Ask the Expert: Technology and the Support Team

Ask the Expert Patricia Wright

Patricia Wright, Ph.D., MPH, is the vice president of professional services at Rethink, a program whose goal is to improve access to Applied Behavior Analysis treatments for people on the autism spectrum. She works to ensure Rethink’s educational technology is implemented effectively. Prior to joining Rethink, Patricia was the national director of autism services for Easter Seals, one of the largest social service providers to those living with autism.

Autism and Technology: Building the Support Team

Technology has a growing presence in our society, including for people with ASD. Technology provides incredible access opportunities for those living with ASD and other disabilities. Steve Jobs even included it in his iPad 2 launch presentation, demonstrating that touch technology has provided communication access for many people living with ASD who don’t effectively use spoken language to communicate. Technology fluency is often commented on in reference to people with ASD; technology also is reported to be a strength for many of them. But technology application does not happen in isolation. Parents, educators and support professionals need to be fluent in the application of the technology. This topic of technology fluency of the support team is less often discussed.

There are a variety of programs that facilitate access to assistive technology, including Individualized Education Programs (IEPs), state Tech Act centers and medical insurance providers. Although these systems of support may have barriers, they do provide avenues of access to the assistive technology. For individuals to benefit from this technology, implementation support must be paired with this access. The lack of team support has long been documented as a barrier to effective technology implementation (Soto, Muller, Hunt & Goetz, 2001; Baxter, Enderby, Evans & Judge, 2012). Those involved in supporting the person with ASD must receive training to ensure the person receives the benefits of the technology. Team and family support must be considered an integral component of technology adoption.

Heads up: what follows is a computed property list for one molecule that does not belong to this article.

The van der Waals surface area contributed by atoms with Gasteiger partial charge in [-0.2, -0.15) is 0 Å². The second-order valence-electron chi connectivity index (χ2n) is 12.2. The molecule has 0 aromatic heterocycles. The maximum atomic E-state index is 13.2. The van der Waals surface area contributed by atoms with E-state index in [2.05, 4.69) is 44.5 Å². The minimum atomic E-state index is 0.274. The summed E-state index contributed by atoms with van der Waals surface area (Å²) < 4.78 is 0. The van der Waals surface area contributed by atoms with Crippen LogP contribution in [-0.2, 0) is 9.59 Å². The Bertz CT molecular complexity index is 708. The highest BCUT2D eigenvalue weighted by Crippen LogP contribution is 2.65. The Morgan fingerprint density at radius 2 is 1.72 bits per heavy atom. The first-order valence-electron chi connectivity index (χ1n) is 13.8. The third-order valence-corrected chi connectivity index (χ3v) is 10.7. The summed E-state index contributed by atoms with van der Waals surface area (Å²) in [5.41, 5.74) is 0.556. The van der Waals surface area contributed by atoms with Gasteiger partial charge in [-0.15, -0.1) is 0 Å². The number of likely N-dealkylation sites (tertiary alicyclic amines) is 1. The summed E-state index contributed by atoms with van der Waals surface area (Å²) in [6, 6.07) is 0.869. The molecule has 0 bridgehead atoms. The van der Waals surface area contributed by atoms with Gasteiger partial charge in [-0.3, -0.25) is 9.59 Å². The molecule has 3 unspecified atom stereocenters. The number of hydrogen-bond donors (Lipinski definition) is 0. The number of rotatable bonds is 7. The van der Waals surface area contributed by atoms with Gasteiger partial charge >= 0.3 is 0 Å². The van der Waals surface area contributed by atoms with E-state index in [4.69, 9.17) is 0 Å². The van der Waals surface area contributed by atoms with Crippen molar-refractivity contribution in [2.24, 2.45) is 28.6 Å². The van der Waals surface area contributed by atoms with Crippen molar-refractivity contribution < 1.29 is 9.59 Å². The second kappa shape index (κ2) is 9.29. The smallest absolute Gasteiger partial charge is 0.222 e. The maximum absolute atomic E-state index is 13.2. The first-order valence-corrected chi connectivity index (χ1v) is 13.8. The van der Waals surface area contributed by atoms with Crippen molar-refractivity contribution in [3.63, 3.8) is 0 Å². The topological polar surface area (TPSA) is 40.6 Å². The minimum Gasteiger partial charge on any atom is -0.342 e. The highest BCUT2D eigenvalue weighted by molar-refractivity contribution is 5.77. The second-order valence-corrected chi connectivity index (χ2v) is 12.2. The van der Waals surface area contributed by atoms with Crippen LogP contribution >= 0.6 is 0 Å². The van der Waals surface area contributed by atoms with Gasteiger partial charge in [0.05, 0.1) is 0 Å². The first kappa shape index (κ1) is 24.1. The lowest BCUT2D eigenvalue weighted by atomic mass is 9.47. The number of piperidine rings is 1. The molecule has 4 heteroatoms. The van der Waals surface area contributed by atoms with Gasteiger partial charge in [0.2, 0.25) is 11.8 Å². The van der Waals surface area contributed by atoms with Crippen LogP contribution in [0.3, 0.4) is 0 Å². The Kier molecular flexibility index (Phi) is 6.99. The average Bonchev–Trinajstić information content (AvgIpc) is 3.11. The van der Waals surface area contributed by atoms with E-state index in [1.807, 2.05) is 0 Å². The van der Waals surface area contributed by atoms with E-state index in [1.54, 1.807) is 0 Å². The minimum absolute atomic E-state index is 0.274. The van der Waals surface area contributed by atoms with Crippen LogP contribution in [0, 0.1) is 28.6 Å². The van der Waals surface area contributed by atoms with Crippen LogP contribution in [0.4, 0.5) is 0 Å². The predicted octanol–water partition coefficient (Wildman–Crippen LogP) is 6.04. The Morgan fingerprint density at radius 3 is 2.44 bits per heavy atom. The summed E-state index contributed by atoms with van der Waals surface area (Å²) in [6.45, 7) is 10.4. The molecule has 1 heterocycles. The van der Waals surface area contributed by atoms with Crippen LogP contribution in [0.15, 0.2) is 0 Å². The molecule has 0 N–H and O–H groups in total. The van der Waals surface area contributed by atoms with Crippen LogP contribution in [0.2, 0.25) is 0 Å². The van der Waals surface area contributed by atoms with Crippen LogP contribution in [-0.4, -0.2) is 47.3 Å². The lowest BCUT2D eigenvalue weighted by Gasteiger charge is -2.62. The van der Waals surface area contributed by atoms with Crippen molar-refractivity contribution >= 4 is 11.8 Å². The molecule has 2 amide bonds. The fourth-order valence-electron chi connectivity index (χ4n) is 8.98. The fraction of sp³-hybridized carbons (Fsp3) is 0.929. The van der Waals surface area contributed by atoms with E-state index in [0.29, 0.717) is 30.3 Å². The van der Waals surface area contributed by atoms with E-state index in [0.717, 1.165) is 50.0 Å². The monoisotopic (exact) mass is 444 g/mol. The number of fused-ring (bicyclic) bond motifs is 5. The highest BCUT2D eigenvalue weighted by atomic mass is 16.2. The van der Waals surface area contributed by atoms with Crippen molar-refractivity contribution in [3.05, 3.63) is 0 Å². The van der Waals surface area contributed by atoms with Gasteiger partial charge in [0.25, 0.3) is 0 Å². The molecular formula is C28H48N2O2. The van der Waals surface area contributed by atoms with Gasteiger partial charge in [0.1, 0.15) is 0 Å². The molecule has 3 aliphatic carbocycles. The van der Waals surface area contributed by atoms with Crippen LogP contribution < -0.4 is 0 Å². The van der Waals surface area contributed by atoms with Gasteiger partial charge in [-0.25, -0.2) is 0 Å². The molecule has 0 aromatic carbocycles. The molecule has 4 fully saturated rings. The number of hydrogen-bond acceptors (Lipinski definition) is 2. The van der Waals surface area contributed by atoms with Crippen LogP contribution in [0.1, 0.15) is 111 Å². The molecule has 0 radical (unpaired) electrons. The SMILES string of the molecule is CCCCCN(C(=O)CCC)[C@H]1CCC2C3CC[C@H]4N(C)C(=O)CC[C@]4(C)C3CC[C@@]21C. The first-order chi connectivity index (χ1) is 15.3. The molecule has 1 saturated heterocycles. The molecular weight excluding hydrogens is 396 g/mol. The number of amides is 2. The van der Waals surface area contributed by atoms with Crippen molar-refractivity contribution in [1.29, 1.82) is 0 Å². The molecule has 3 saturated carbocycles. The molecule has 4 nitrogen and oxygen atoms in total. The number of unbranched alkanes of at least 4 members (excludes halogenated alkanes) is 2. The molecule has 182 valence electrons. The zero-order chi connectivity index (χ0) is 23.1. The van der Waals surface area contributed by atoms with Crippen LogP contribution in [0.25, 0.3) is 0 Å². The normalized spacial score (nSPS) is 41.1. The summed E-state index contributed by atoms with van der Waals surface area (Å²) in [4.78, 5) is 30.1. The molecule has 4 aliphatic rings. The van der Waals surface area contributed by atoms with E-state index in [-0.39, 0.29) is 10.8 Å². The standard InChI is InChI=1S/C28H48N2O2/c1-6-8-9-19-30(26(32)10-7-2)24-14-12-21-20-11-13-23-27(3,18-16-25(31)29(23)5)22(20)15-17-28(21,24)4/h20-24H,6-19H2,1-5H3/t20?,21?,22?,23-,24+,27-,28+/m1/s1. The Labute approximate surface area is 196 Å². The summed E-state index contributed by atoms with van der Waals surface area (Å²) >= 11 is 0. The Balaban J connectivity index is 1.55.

In the educational setting, the Individualized Education Program can include technology training and support for school personnel. Parent counseling and training also can be incorporated into the IEP or Individualized Family Service Plan (IFSP) (Wrights Law, 2007). When technology is being discussed in the IEP/IFSP, training and support for the educational team and parents must be discussed as well. When technology is being provided via medical insurance, there is typically a licensed professional (such as a speech-language pathologist or occupational therapist) conducting the assessment, making the recommendation and assisting with implementation. Professionals and parents involved in the life of the person with ASD can query that licensed professional about how they can receive training and gain fluency to give the person using the technology the best chance for success. To learn more about how to access specific training and support, the Family Center on Technology and Disability has developed some excellent resources. A local Center for Parent Information and Resources can also answer questions and direct you to nearby resources.

Technology has opened doorways for so many people living with ASD and other disabilities. However, technology in itself is not a cure-all. Implementation of the technology to ensure best outcomes requires training – for the person with ASD and the team and family that support him or her. As advocates, we must insist that training and implementation support is delivered to everyone involved alongside any technology intervention.

Baxter, S., Enderby, P. Evans, P. & Judge, S. (2012). Barriers and facilitators to the use of high-technology augmentative and alternative communication devices: a systematic review and qualitative synthesis. International Journal of Language and Communication Disorders, 47(2), 115-129.

Soto, G., Muller, E., Hunt, P. & Goetz, L. (2001). Critical issues in the inclusion of students who use augmentative and alternative communication: an educational team perspective. Augmentative and Alternative Communication, 17, 62-72.

Wright, P. & Wright, P. (2007). Wrights Law: Special Education Law, 2nd Edition. Hartfield: Harbor House Law Press.